But seriously. It doesn’t. It really doesn’t. There’s no point setting your characters in stone, because they are not stone. They’re Play-Doh. Specifically, they’re your Play-Doh, and you can make them do or say anything you need them to. Obviously with main characters this comes with a certain level of limitation. You must still strive for consistency. One of the gnarliest problems I had with Paris Green was that when I looked back at the first draft I realised that my heroine was wandering around behaving like a woman who had just undergone a personality transplant. I was so invested in the love story playing out in the background that Caroline suddenly turned into this siren, rather than the anxious, angry and deeply damaged young woman she was in the first half.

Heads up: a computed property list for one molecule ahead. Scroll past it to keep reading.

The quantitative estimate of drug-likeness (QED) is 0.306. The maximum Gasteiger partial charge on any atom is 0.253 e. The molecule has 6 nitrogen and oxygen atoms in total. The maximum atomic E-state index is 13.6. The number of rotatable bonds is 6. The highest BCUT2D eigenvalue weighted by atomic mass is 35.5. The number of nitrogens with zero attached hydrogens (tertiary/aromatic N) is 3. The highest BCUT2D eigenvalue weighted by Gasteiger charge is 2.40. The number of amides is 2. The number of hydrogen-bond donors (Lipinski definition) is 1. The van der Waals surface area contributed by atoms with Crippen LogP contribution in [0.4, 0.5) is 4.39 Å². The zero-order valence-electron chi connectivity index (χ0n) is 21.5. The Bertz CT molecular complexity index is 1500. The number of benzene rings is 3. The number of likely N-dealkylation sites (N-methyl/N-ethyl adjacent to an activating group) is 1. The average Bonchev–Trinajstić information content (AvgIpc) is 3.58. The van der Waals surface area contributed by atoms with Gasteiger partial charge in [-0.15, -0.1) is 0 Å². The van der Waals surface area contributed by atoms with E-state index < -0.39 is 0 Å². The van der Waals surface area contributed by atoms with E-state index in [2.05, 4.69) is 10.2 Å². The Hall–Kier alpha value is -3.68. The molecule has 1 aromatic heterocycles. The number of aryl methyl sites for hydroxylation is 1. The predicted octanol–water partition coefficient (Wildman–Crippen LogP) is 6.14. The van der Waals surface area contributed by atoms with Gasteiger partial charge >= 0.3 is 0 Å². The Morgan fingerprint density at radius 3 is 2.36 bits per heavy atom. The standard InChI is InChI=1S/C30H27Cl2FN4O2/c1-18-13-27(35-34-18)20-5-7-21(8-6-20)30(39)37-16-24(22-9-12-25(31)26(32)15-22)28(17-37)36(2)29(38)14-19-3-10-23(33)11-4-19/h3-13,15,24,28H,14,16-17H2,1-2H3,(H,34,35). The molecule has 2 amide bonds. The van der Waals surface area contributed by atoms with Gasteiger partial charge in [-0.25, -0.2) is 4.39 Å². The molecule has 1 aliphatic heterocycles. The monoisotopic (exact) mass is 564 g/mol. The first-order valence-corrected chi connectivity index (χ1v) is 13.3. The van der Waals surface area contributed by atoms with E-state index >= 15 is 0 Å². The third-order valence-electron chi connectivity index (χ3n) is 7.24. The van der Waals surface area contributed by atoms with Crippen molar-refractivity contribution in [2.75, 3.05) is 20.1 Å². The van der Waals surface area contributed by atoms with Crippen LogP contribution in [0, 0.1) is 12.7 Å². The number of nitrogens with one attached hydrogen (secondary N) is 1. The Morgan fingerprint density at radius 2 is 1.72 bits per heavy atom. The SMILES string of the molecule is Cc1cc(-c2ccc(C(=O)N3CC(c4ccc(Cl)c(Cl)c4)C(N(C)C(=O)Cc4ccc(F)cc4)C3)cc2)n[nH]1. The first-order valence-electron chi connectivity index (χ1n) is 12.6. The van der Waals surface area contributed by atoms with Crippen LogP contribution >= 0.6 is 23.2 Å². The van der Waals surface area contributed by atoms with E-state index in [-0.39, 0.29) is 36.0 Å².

But would knowing that her favourite colour was pink rather than blue have changed or helped with this? Of course it wouldn’t. There’s no reason to worry yourself with these superficial details.

The thing about not tying yourself down to specifics is that you have all the fun of inventing new details about the characters as you go along. For instance, I always saw Andrew Blakemoor as having really good cheekbones – nose too long and chin, chin too short, ears too large, but man – he had some good cheekbones. His voice I kind of imagined as a male version of Clarice Starling – very soft, very countryish. I hadn’t committed myself to making him a Southerner, but somewhere along the line I picked up North Carolina and suddenly those great cheekbones made sense; his back-teeth were rotted to hell from all that sweet tea. His passion for sugar was suitably fly-like, considering that he lived most of his life as a sort of psychic parasite.

It was one of those lovely little moments of serendipity that make life much more fun for a writer. It’s even more fun when you’ve got a character like Andrew Blakemoor; someone who lies so often and so well that you can reinvent them every time they turn up.